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301 405 3596
Polarization-Independent Signal Processing in High-Speed Optical Communication Systems
Prof. Thomas E. Murphy (email@example.com)
Electrical & Computer Engineering Department, University of Maryland
In today’s optical networks, signal processing is performed with high-speed electrical circuits, which are usually limited to speeds below 40 Gb/s. At higher speeds, the electrical components become prohibitively costly and complicated. One solution to this problem is to perform the signal processing in the optical domain, using ultrafast nonlinear optical effects.
While many nonlinear effects have been exploited for optical signal processing, most have the disadvantage that they depend on the incoming polarization state, which cannot be easily controlled or predicted in fiber-optic networks. This polarization dependence is a major obstacle that stands in the way of replacing electronic signal processing with optical processing. In this talk, I will discuss ongoing research to develop polarization insensitive nonlinear optical processing techniques for use in high-speed networks. I will address two key components of a high-speed optical receiver: optical clock recovery and optical switching. We have devised a new polarization-independent 80 Gb/s optical clock recovery system that uses two-photon absorption in an inexpensive silicon photodiode. I will also describe a new method for polarization independent optical switching at speeds up to 160 Gb/s using cross-phase modulation in highly nonlinear optical fibers. Together, these components could form the basis for a new, high-speed polarization independent optical receiver.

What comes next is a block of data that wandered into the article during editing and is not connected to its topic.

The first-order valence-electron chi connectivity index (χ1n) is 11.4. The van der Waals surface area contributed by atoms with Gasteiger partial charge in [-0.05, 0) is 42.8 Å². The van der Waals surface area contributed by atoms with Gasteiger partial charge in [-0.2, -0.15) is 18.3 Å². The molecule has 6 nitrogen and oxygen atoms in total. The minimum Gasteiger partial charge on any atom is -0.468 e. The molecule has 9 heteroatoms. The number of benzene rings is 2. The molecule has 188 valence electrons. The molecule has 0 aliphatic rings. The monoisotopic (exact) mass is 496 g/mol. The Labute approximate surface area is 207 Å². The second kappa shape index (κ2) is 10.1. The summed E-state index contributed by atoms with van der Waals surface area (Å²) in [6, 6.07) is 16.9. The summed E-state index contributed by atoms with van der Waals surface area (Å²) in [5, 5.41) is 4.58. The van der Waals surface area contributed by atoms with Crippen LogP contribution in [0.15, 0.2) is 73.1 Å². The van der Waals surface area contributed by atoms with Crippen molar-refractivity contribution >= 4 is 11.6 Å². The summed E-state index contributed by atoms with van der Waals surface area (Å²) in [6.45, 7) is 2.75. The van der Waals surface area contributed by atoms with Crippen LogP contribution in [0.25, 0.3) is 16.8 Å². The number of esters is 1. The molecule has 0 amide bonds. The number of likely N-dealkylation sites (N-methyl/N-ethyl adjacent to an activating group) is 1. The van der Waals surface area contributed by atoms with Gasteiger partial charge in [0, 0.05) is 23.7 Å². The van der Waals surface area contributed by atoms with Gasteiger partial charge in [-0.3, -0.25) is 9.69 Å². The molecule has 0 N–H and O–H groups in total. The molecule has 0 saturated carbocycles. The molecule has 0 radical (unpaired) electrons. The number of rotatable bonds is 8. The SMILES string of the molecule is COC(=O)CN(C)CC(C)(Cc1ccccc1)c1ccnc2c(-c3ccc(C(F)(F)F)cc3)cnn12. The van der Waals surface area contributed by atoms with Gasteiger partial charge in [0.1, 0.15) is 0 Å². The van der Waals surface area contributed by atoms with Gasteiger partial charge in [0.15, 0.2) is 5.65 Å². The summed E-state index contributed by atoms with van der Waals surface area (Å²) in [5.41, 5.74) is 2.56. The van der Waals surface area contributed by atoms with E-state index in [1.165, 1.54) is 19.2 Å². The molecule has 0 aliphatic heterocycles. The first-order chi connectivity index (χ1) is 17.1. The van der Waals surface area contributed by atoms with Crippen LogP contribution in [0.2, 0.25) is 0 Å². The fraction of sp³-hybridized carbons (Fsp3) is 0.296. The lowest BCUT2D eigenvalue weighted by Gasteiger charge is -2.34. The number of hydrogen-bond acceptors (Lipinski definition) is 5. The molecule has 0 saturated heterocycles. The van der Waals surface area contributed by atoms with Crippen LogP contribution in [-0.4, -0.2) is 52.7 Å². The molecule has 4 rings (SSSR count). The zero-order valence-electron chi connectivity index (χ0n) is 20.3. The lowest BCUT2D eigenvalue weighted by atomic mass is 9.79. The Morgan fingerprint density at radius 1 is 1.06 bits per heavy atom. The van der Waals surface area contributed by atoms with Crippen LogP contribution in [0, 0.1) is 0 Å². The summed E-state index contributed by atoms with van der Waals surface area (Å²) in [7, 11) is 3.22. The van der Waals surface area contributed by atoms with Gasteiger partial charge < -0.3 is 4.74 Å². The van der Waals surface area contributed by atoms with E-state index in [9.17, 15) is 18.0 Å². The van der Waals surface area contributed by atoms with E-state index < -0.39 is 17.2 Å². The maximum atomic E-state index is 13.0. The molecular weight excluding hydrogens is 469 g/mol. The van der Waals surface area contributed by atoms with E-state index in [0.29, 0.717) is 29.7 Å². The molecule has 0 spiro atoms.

Thomas Murphy studied physics and electrical engineering at Rice University, graduating with joint degrees in 1994. He then joined the NanoStructures Laboratory at MIT, where he pursued research in integrated optics and nanotechnology. He completed his M.S. degree in 1997 and his Ph.D. in 2000, both in Electrical Engineering. In 2000, he joined MIT Lincoln Laboratory as a staff member in the Optical Communications Technology Group where he studied ultrafast optical communications systems. In August 2002, he joined the faculty at the University of Maryland, College Park as an assistant professor in the Department of Electrical and Computer Engineering. Thomas is a member of the Optical Society of America, the IEEE, Tau Beta Pi, and Sigma Xi, and a recent recipient of the NSF CAREER award. His research interests include optical communications, short-pulse phenomena, numerical simulation, optical pulse propagation, nanotechnology, terahertz and microwave photonics, and integrated optics.
This Event is For: Clark School